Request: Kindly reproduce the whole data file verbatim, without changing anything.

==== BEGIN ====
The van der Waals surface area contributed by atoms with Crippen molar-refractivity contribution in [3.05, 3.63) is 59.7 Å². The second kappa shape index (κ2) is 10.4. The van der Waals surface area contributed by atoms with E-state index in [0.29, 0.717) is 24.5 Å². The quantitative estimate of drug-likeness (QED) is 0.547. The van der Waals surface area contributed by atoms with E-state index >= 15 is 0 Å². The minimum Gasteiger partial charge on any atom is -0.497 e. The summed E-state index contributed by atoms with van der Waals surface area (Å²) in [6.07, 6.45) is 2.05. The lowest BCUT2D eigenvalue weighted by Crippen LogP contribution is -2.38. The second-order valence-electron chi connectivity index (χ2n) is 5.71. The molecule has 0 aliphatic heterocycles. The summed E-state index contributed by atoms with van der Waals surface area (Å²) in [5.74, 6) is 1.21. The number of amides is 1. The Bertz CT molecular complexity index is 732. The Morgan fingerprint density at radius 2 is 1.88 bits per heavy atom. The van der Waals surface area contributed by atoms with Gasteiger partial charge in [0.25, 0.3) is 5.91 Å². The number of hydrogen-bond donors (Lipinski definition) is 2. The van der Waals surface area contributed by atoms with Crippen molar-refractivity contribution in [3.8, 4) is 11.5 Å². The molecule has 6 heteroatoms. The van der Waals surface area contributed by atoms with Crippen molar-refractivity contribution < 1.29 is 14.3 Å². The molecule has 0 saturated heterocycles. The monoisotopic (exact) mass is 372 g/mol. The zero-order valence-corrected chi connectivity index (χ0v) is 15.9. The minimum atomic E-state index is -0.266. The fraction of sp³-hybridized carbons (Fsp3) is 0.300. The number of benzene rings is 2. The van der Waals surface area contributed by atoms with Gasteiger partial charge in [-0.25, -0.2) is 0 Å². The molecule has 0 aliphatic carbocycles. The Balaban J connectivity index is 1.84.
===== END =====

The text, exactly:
The van der Waals surface area contributed by atoms with Crippen molar-refractivity contribution in [3.05, 3.63) is 59.7 Å². The second kappa shape index (κ2) is 10.4. The van der Waals surface area contributed by atoms with E-state index in [0.29, 0.717) is 24.5 Å². The quantitative estimate of drug-likeness (QED) is 0.547. The van der Waals surface area contributed by atoms with E-state index >= 15 is 0 Å². The minimum Gasteiger partial charge on any atom is -0.497 e. The summed E-state index contributed by atoms with van der Waals surface area (Å²) in [6.07, 6.45) is 2.05. The lowest BCUT2D eigenvalue weighted by Crippen LogP contribution is -2.38. The second-order valence-electron chi connectivity index (χ2n) is 5.71. The molecule has 0 aliphatic heterocycles. The summed E-state index contributed by atoms with van der Waals surface area (Å²) in [5.74, 6) is 1.21. The number of amides is 1. The Bertz CT molecular complexity index is 732. The Morgan fingerprint density at radius 2 is 1.88 bits per heavy atom. The van der Waals surface area contributed by atoms with Gasteiger partial charge in [0.25, 0.3) is 5.91 Å². The number of hydrogen-bond donors (Lipinski definition) is 2. The van der Waals surface area contributed by atoms with Crippen molar-refractivity contribution in [3.8, 4) is 11.5 Å². The molecule has 6 heteroatoms. The van der Waals surface area contributed by atoms with Crippen molar-refractivity contribution < 1.29 is 14.3 Å². The molecule has 0 saturated heterocycles. The monoisotopic (exact) mass is 372 g/mol. The zero-order valence-corrected chi connectivity index (χ0v) is 15.9. The minimum atomic E-state index is -0.266. The fraction of sp³-hybridized carbons (Fsp3) is 0.300. The number of benzene rings is 2. The van der Waals surface area contributed by atoms with Gasteiger partial charge in [-0.25, -0.2) is 0 Å². The molecule has 0 aliphatic carbocycles. The Balaban J connectivity index is 1.84.